“My whole life was being lived around making sure nobody else found out.”
WO2 Deborah Penny has served in the British Army for 34 years, and even has a portrait in the National Portrait Gallery, but it wasn’t until 2010 that she felt like she was serving as herself. Read her unique story here:
Deborah wanted to transition to live as a woman since she was young, but in her early career — more than 30 years ago — society viewed transgender people as ‘gay or mentally ill’. She says that without social media or computers, it was hard to know that there were others out there like her, or to find support.
Deborah felt for a long time that she was trying to lead multiple lives, none of them genuine. Despite this, she achieved many things in her career: completing a Commando course in 1986 and doing military exercises in many countries across more than a quarter of the Globe.
When she was doing a high pressure job as a Bomb Disposal Operator, her mental health began to suffer with the added pressure of putting on different faces for different parts of her life. She decided to take the brave step and transition.
The ban on transgender personnel in the military was lifted in 1999, one year before the ban on lesbian, gay and bisexual personnel was lifted.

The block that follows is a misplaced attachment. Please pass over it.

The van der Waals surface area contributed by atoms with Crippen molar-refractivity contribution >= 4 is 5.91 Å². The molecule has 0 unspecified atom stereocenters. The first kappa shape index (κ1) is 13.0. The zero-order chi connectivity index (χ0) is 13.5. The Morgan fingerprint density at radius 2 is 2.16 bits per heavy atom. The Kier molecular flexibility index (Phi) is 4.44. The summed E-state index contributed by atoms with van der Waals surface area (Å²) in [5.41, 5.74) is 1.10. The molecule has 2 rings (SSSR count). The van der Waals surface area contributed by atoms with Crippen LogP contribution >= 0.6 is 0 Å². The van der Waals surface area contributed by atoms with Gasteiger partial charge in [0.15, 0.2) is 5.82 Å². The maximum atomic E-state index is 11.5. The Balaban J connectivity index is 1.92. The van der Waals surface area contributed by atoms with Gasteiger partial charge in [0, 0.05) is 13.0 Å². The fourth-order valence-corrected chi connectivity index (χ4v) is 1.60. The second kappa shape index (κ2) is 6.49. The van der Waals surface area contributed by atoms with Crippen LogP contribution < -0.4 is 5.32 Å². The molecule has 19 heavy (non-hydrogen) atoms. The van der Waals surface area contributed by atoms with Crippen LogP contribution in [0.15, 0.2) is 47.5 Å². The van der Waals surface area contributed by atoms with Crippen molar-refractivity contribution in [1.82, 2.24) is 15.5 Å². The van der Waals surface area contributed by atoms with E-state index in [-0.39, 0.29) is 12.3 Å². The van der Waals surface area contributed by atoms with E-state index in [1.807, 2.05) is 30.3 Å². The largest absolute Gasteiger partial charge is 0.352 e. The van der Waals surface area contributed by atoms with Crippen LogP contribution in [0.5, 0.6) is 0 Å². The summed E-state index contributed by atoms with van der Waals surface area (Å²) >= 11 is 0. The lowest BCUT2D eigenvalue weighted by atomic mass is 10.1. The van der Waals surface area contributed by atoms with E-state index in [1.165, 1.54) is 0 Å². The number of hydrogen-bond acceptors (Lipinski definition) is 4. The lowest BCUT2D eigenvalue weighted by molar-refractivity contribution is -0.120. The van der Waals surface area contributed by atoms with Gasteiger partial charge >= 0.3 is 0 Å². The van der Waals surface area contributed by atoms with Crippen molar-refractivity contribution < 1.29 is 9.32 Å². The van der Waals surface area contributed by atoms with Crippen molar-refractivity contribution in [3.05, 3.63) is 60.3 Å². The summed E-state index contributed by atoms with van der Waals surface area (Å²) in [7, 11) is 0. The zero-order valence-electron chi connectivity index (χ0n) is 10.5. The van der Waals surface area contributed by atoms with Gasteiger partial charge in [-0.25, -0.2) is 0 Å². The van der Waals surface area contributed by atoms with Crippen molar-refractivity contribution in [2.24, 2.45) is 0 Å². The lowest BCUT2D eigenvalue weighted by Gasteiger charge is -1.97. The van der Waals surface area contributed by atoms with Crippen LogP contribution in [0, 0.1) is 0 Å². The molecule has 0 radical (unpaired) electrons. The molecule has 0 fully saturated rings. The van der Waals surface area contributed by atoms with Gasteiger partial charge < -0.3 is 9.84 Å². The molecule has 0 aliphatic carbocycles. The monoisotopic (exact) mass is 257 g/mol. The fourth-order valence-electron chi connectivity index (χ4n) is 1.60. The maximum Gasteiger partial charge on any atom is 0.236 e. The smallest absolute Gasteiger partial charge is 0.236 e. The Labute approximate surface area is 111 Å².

After 18 years in the British Army, Deborah Penny approached a doctor:
“I either do this or I’m going to kill myself. I’d held off for so many years because of the transgender ban and because of my parents. I didn’t want to upset the family. My whole life was being lived around making sure nobody else found out. Years before, I started working out how to kill myself but make it look like an accident so I didn’t bring disgrace on the family.”
Now, 16 years after she first approached a doctor, she is the Warrant Officer for diversity and inclusion in Army Engagement. She is the first transgender soldier in a theatre of operations. She hopes to make sure that no other soldier has to go through what she went through:
“Look, I did it, I’ve made it, I survived. You can be the real you if you want to be.
I believe that at the end of the day every person has the right to be who they are and do the job to the best of their ability.”
Transitioning was a long road between 2004 and 2010. Before this, she would dress as a woman to go out with friends, but carefully remove her make-up and all signs of the night before returning to camp. It was a double life. Since her transition, she has a portrait in the National Portrait Gallery, has given a presentation on LGBTQ+ personnel to a 1 star officer, met a Defence Minister, and had multiple media appearances.
She says she owes her success to the invaluable support of friends, chain of command and the Army’s LGBTQ + forum. When asked about why the LGBTQ+ communities and networks are important, she said:
“I think it’s important because, at the end of the day, if you haven’t got support and you go it alone, your mental health will suffer. Support networks will give guidance for individuals and the chain of command.
You can’t go it alone. I tried because I didn’t realise half these networks were out there.”
This year she spent a few months working on the COVID Support Force in logistics for the South West, before joining her post in the Army Diversity Engagement Team. The team focus on breaking down barriers and addressing misconceptions about diversity in the Army. In the future, she hopes that she can apply her own experiences to help make a difference.